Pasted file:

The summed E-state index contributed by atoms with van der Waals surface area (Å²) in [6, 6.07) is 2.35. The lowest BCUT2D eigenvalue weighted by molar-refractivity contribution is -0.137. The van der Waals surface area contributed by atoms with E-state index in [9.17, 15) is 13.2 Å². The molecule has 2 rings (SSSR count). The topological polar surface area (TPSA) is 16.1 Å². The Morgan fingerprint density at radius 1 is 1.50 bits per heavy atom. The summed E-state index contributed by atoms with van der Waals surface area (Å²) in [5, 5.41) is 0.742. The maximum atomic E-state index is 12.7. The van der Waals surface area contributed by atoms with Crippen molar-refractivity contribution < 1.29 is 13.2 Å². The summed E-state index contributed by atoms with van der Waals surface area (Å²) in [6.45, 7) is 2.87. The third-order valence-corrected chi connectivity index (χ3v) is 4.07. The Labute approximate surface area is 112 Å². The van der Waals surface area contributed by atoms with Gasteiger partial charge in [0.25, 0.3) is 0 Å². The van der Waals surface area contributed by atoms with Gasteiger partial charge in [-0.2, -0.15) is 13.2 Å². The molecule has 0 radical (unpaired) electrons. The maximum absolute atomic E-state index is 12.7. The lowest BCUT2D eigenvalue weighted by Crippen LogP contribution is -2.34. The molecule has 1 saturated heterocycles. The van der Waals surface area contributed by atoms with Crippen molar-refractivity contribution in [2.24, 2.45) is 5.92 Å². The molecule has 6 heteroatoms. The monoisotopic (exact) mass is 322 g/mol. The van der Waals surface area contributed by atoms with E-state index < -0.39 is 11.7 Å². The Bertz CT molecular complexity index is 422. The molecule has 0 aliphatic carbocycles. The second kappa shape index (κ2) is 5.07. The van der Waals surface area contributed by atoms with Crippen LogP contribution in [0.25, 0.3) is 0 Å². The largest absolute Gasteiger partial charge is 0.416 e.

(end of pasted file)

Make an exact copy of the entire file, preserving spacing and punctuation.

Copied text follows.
The summed E-state index contributed by atoms with van der Waals surface area (Å²) in [6, 6.07) is 2.35. The lowest BCUT2D eigenvalue weighted by molar-refractivity contribution is -0.137. The van der Waals surface area contributed by atoms with E-state index in [9.17, 15) is 13.2 Å². The molecule has 2 rings (SSSR count). The topological polar surface area (TPSA) is 16.1 Å². The Morgan fingerprint density at radius 1 is 1.50 bits per heavy atom. The summed E-state index contributed by atoms with van der Waals surface area (Å²) in [5, 5.41) is 0.742. The maximum atomic E-state index is 12.7. The van der Waals surface area contributed by atoms with Crippen molar-refractivity contribution < 1.29 is 13.2 Å². The summed E-state index contributed by atoms with van der Waals surface area (Å²) in [6.45, 7) is 2.87. The third-order valence-corrected chi connectivity index (χ3v) is 4.07. The Labute approximate surface area is 112 Å². The van der Waals surface area contributed by atoms with Gasteiger partial charge in [0.25, 0.3) is 0 Å². The van der Waals surface area contributed by atoms with Gasteiger partial charge in [-0.2, -0.15) is 13.2 Å². The molecule has 0 radical (unpaired) electrons. The maximum absolute atomic E-state index is 12.7. The lowest BCUT2D eigenvalue weighted by Crippen LogP contribution is -2.34. The molecule has 1 saturated heterocycles. The van der Waals surface area contributed by atoms with Crippen molar-refractivity contribution in [2.24, 2.45) is 5.92 Å². The molecule has 6 heteroatoms. The monoisotopic (exact) mass is 322 g/mol. The van der Waals surface area contributed by atoms with E-state index < -0.39 is 11.7 Å². The Bertz CT molecular complexity index is 422. The molecule has 0 aliphatic carbocycles. The second kappa shape index (κ2) is 5.07. The van der Waals surface area contributed by atoms with Crippen LogP contribution in [0.25, 0.3) is 0 Å². The largest absolute Gasteiger partial charge is 0.416 e.